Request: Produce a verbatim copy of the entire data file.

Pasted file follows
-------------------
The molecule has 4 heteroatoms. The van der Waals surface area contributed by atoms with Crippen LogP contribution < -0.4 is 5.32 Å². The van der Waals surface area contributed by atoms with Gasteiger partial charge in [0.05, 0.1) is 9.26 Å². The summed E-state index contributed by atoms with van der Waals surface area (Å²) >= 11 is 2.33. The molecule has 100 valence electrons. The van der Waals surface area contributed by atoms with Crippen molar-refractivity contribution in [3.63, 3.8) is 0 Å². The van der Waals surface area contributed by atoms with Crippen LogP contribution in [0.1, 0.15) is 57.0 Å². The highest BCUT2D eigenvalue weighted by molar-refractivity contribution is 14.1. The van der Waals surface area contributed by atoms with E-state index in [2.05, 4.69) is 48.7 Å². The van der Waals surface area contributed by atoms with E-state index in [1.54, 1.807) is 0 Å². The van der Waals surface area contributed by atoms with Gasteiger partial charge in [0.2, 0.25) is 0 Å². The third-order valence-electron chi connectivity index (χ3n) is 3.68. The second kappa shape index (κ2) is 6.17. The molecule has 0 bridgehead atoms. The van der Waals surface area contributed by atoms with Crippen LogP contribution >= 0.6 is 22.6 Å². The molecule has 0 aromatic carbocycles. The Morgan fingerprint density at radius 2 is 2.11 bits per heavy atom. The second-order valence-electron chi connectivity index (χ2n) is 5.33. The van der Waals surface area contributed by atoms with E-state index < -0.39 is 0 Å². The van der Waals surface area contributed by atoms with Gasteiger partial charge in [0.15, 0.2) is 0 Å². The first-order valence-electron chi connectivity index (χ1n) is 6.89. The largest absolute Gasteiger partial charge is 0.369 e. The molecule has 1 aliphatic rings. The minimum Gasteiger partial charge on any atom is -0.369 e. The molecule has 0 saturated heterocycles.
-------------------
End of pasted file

The molecule has 4 heteroatoms. The van der Waals surface area contributed by atoms with Crippen LogP contribution < -0.4 is 5.32 Å². The van der Waals surface area contributed by atoms with Gasteiger partial charge in [0.05, 0.1) is 9.26 Å². The summed E-state index contributed by atoms with van der Waals surface area (Å²) >= 11 is 2.33. The molecule has 100 valence electrons. The van der Waals surface area contributed by atoms with Crippen molar-refractivity contribution in [3.63, 3.8) is 0 Å². The van der Waals surface area contributed by atoms with Crippen LogP contribution in [0.1, 0.15) is 57.0 Å². The highest BCUT2D eigenvalue weighted by molar-refractivity contribution is 14.1. The van der Waals surface area contributed by atoms with E-state index in [2.05, 4.69) is 48.7 Å². The van der Waals surface area contributed by atoms with E-state index in [1.54, 1.807) is 0 Å². The van der Waals surface area contributed by atoms with Gasteiger partial charge in [0.2, 0.25) is 0 Å². The third-order valence-electron chi connectivity index (χ3n) is 3.68. The second kappa shape index (κ2) is 6.17. The molecule has 0 bridgehead atoms. The van der Waals surface area contributed by atoms with Crippen LogP contribution >= 0.6 is 22.6 Å². The molecule has 0 aromatic carbocycles. The Morgan fingerprint density at radius 2 is 2.11 bits per heavy atom. The second-order valence-electron chi connectivity index (χ2n) is 5.33. The van der Waals surface area contributed by atoms with E-state index < -0.39 is 0 Å². The van der Waals surface area contributed by atoms with Gasteiger partial charge in [0.15, 0.2) is 0 Å². The first-order valence-electron chi connectivity index (χ1n) is 6.89. The largest absolute Gasteiger partial charge is 0.369 e. The molecule has 1 aliphatic rings. The minimum Gasteiger partial charge on any atom is -0.369 e. The molecule has 0 saturated heterocycles.